“François’s work is always fantastic and mostly themed towards music,” Owens says. “Since we present in this beautiful concert hall, the story of two best friends, one a concert violinist and one a concert pianist, just seemed to be the perfect opportunity to present this film. I think the audience will totally recognize why we selected it when they see the scenes.”

The film deals with themes of memory which attracted Girard to the project, which came from a screenplay by Academy Award nominated screenwriter Jeffrey Caine that was itself adapted from a novel of the same name by Norman Lebrecht.

“The script came to me and this story between two half-brothers touched my heart and I wanted to serve it and it serves an even bigger mission of memory,” Girard says. “We live in a very amnesic world and I think film is a great antidote to that.”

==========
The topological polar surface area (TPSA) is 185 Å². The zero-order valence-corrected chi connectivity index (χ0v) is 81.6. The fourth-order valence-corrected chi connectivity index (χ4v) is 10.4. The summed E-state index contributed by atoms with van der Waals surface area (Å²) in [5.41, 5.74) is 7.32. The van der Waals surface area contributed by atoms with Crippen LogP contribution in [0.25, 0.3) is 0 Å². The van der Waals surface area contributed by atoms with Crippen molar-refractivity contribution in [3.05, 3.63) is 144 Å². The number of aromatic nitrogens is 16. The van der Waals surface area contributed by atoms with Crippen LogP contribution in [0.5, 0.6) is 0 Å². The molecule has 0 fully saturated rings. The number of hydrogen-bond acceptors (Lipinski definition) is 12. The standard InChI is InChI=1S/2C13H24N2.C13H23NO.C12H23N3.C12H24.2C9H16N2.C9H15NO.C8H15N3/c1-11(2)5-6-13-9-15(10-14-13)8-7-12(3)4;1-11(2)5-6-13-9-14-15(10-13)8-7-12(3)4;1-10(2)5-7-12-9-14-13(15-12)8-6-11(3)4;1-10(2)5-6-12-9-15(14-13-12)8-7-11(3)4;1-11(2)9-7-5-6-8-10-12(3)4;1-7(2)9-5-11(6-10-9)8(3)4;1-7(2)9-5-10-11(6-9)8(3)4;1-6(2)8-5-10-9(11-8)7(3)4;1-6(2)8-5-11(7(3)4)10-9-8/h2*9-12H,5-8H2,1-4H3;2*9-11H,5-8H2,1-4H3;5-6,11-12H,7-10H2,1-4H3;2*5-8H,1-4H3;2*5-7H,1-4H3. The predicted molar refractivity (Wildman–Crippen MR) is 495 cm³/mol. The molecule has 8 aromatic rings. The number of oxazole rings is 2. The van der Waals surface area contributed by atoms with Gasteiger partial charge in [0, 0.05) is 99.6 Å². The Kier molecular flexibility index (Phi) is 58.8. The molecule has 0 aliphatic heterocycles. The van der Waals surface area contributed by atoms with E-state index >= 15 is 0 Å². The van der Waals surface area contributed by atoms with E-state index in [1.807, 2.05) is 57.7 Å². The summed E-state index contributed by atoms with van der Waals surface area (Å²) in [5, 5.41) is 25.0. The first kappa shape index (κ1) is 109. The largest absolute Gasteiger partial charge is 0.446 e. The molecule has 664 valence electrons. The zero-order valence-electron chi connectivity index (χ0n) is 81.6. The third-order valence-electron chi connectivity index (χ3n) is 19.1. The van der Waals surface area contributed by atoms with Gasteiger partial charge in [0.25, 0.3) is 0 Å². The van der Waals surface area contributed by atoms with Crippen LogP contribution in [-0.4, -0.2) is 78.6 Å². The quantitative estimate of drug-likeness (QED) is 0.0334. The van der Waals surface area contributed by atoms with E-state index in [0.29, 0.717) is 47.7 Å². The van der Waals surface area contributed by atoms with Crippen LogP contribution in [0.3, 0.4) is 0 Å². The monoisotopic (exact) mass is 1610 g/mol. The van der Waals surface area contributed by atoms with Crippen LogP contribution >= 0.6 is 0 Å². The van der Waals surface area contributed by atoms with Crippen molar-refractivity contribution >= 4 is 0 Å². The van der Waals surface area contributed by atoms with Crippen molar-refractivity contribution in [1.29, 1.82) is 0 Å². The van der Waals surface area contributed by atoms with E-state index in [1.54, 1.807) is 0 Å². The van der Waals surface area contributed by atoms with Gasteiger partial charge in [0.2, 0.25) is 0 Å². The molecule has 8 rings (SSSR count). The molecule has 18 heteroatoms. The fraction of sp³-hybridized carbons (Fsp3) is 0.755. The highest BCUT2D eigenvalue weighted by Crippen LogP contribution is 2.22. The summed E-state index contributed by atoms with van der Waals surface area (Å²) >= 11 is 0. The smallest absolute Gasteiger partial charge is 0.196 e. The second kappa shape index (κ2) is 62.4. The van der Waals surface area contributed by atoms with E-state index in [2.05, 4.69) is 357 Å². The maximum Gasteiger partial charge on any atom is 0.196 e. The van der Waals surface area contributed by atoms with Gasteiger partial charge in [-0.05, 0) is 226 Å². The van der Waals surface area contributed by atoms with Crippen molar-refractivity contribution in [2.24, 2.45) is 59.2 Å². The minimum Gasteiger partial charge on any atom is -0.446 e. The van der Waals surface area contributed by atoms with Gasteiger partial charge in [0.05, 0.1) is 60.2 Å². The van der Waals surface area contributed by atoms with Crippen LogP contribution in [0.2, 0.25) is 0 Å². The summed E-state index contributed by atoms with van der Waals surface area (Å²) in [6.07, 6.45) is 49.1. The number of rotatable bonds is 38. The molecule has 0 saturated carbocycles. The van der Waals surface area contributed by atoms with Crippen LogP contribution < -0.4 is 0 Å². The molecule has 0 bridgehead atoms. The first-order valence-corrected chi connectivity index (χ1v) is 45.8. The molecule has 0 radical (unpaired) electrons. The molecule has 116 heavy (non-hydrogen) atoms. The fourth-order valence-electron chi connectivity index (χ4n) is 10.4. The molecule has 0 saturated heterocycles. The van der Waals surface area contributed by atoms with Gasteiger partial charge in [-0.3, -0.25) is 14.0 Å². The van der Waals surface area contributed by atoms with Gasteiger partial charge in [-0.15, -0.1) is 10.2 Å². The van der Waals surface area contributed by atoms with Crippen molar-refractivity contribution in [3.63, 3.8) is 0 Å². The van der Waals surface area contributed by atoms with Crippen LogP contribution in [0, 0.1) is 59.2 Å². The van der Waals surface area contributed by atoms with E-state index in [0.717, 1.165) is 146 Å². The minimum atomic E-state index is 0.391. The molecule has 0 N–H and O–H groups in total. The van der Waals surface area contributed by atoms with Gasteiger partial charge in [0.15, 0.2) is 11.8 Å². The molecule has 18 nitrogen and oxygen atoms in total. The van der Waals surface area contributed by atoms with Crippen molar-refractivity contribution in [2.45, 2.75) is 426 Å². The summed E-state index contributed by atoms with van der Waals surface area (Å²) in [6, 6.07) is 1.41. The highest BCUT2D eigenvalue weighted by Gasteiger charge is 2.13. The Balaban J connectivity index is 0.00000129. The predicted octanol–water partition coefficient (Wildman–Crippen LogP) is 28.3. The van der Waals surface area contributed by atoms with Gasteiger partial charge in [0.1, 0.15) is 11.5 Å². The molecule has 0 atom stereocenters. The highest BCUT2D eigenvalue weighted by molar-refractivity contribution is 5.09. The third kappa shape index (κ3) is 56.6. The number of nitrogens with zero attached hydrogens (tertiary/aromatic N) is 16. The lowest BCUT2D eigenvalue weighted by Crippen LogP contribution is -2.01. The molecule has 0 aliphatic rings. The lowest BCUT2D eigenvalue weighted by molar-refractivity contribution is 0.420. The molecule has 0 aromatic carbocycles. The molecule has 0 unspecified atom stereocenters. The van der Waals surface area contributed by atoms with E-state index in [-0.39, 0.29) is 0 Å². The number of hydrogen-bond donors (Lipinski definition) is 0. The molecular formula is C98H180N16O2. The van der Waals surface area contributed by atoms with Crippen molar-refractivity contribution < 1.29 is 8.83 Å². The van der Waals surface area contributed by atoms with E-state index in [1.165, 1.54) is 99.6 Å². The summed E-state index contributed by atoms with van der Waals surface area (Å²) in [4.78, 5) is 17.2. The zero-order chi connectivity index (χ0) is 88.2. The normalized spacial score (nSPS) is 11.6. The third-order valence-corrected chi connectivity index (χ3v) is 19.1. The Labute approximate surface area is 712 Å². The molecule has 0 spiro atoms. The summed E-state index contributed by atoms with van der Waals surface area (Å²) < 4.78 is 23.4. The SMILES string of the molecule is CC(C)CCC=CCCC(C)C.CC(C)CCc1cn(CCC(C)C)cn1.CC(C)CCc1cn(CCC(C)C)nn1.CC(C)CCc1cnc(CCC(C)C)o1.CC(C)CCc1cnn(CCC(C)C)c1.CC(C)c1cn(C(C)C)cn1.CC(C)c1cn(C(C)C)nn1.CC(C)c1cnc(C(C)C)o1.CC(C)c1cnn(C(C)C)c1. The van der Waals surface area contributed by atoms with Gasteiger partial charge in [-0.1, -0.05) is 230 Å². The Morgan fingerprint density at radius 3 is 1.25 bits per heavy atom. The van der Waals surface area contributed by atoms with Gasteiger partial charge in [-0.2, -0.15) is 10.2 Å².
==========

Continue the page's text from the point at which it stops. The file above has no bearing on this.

The film prèmiered at the Toronto International Film Festival (TIFF) earlier this month to a strong reception and has since played at the Atlantic Film Festival in Halifax, Girard is excited to see the wider reception to the film as it plays at more festivals and goes into wider release.

“We just premiered in TIFF and it was great reaction there, then we went to Halifax and we’re in the beginning of the film’s life and each time is a new encounter with the audience which is the main interest for me because that’s the job I do,” Griard says. “I’m the audience before they show up and that job has ended, then I get to see how people react to it and this is the beginning of that.”

CIFF will run on screens across Calgary’s downtown core until Sept. 29. For more information about the festival, a list of movies screening, schedules and tickets visit their website.